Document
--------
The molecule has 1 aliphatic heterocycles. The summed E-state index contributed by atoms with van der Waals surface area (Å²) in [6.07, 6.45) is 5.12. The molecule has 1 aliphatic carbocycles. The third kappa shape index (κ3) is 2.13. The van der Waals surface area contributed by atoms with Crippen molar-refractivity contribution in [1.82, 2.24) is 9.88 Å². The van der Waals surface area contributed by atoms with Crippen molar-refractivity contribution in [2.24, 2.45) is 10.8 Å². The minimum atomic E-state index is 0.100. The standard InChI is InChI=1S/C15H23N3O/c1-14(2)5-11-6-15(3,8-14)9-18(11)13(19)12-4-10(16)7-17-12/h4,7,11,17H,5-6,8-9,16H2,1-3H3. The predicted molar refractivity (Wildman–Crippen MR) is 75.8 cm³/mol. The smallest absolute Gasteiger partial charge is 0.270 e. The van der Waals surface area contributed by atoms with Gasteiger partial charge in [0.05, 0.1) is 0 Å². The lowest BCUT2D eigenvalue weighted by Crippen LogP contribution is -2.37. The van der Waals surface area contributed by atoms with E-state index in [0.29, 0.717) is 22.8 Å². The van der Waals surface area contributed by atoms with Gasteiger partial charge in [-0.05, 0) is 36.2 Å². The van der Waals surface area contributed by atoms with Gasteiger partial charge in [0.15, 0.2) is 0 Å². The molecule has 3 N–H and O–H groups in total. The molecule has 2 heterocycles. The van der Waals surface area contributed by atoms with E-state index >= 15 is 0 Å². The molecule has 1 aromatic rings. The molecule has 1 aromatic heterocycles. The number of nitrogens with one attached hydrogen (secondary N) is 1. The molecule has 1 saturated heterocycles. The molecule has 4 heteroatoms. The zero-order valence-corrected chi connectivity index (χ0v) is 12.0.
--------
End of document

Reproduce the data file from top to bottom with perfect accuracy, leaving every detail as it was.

The molecule has 1 aliphatic heterocycles. The summed E-state index contributed by atoms with van der Waals surface area (Å²) in [6.07, 6.45) is 5.12. The molecule has 1 aliphatic carbocycles. The third kappa shape index (κ3) is 2.13. The van der Waals surface area contributed by atoms with Crippen molar-refractivity contribution in [1.82, 2.24) is 9.88 Å². The van der Waals surface area contributed by atoms with Crippen molar-refractivity contribution in [2.24, 2.45) is 10.8 Å². The minimum atomic E-state index is 0.100. The standard InChI is InChI=1S/C15H23N3O/c1-14(2)5-11-6-15(3,8-14)9-18(11)13(19)12-4-10(16)7-17-12/h4,7,11,17H,5-6,8-9,16H2,1-3H3. The predicted molar refractivity (Wildman–Crippen MR) is 75.8 cm³/mol. The smallest absolute Gasteiger partial charge is 0.270 e. The van der Waals surface area contributed by atoms with Gasteiger partial charge in [0.05, 0.1) is 0 Å². The lowest BCUT2D eigenvalue weighted by Crippen LogP contribution is -2.37. The van der Waals surface area contributed by atoms with E-state index in [0.29, 0.717) is 22.8 Å². The van der Waals surface area contributed by atoms with Gasteiger partial charge in [-0.05, 0) is 36.2 Å². The van der Waals surface area contributed by atoms with Gasteiger partial charge in [0.15, 0.2) is 0 Å². The molecule has 3 N–H and O–H groups in total. The molecule has 2 heterocycles. The van der Waals surface area contributed by atoms with E-state index >= 15 is 0 Å². The molecule has 1 aromatic rings. The molecule has 1 aromatic heterocycles. The number of nitrogens with one attached hydrogen (secondary N) is 1. The molecule has 1 saturated heterocycles. The molecule has 4 heteroatoms. The zero-order valence-corrected chi connectivity index (χ0v) is 12.0.